My relationship to the Middle East is like a long-running but complicated love affair. I keep being attracted to it and keep coming back. Each time I step out of the airplane when I arrive there, I am embraced by a pleasant, complex, and—dare I say—almost sensual scent so full of notes, most of which I have never been able to identify.
World War II came to the Australian territory of Papua New Guinea in January 1942 when the Imperial Japanese Army invaded Rabaul in New Britain, followed shortly after by the taking of Kavieng in New Ireland. The invasion turned Papua New Guinea into a major theatre of war in the battle for the Pacific, and there were many brutal encounters between the invading Japanese and the defending Allied forces.
There are places in the world where time seems to stand still, where you will find contemporary witnesses of events that can take your breath away. I visited just such a place more than 100 meters deep in a French lake—Lac du Bourget. Here, for more than 70 years, rests a Focke-Wulf Fw 58C—a German WWII airplane. This particular aircraft is one of the last of its kind that exist in the world.
Of the numerous types of fighter planes used in WWII, the Curtiss SB2C Helldiver is an incredibility rare aircraft. There is only one remaining in the world that is still in flying condition. Finding one of these largely intact underwater is, to say the least, highly unusual. The first such underwater find was not made until January of 2010, when a scuba shop owner in Maui discovered a Helldiver resting in 50ft (15m) of water in Maalaea Bay.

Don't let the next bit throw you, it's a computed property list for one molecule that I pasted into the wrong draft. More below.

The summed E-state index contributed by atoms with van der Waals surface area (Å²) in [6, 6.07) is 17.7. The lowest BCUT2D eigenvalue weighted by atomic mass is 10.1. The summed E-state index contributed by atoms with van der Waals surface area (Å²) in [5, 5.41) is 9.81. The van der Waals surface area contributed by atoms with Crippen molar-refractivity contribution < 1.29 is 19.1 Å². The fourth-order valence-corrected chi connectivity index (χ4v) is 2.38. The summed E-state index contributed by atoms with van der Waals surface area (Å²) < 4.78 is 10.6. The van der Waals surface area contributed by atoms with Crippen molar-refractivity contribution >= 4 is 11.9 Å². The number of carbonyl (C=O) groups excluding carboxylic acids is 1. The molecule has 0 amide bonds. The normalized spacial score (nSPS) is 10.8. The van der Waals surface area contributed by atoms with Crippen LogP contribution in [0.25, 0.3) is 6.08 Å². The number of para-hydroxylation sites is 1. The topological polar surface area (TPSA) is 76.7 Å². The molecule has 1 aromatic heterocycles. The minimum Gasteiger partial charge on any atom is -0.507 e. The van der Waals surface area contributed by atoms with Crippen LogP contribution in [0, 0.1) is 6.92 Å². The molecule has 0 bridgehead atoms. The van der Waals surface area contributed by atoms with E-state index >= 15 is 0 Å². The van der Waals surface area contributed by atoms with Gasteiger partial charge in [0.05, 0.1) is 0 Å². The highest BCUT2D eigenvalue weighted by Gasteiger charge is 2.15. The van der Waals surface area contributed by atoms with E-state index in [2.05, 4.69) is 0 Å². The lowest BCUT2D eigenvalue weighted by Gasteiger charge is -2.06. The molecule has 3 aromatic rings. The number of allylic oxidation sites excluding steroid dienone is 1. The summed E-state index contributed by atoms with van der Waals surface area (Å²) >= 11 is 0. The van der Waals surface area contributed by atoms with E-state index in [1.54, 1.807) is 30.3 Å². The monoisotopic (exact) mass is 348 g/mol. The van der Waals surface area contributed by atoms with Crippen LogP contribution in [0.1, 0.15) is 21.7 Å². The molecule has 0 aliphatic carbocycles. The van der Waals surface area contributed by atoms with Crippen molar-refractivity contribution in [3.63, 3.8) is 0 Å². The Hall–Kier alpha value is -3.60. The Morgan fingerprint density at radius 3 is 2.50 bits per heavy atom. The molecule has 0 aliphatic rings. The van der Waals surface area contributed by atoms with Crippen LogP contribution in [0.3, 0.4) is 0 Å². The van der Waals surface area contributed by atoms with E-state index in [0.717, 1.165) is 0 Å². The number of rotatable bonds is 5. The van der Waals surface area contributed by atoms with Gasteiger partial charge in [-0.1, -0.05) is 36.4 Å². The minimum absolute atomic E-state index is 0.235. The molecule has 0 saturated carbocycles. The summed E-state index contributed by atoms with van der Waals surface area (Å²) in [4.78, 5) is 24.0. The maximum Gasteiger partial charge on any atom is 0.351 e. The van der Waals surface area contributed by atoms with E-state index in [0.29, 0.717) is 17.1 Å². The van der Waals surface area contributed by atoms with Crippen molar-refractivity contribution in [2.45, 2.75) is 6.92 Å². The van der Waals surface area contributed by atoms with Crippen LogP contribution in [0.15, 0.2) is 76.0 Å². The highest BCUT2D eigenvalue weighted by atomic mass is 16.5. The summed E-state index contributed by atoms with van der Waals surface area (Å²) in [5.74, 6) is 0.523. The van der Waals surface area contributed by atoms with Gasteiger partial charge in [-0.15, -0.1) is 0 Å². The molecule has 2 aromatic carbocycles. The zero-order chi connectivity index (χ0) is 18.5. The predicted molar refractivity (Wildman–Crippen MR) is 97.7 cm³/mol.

The 21st of January in 1942 was a really bad day to be a resident of Kavieng, in New Ireland, Papua New Guinea. On that fateful day, the full might of the Imperial Japanese Navy was unleashed on this small town on the remote eastern edge of the Bismarck Archipelago, as it prepared to seize the main prize of Rabaul in nearby New Britain.
On September 11, 1952, the C-45 was on a routine flight from Bedford, Massachusetts to Griffis Air Force Base near Rome, New York when the left engine began failing about 40 miles southeast of Utica
The C-45 is almost totally intact. The fibreglass nose cone is missing as are the vertical stabilizers. One of the blades of the left propeller broke off and lies nearby on the bottom. Part of the windshield was broken and the left side of the body behind the wing has been torn away.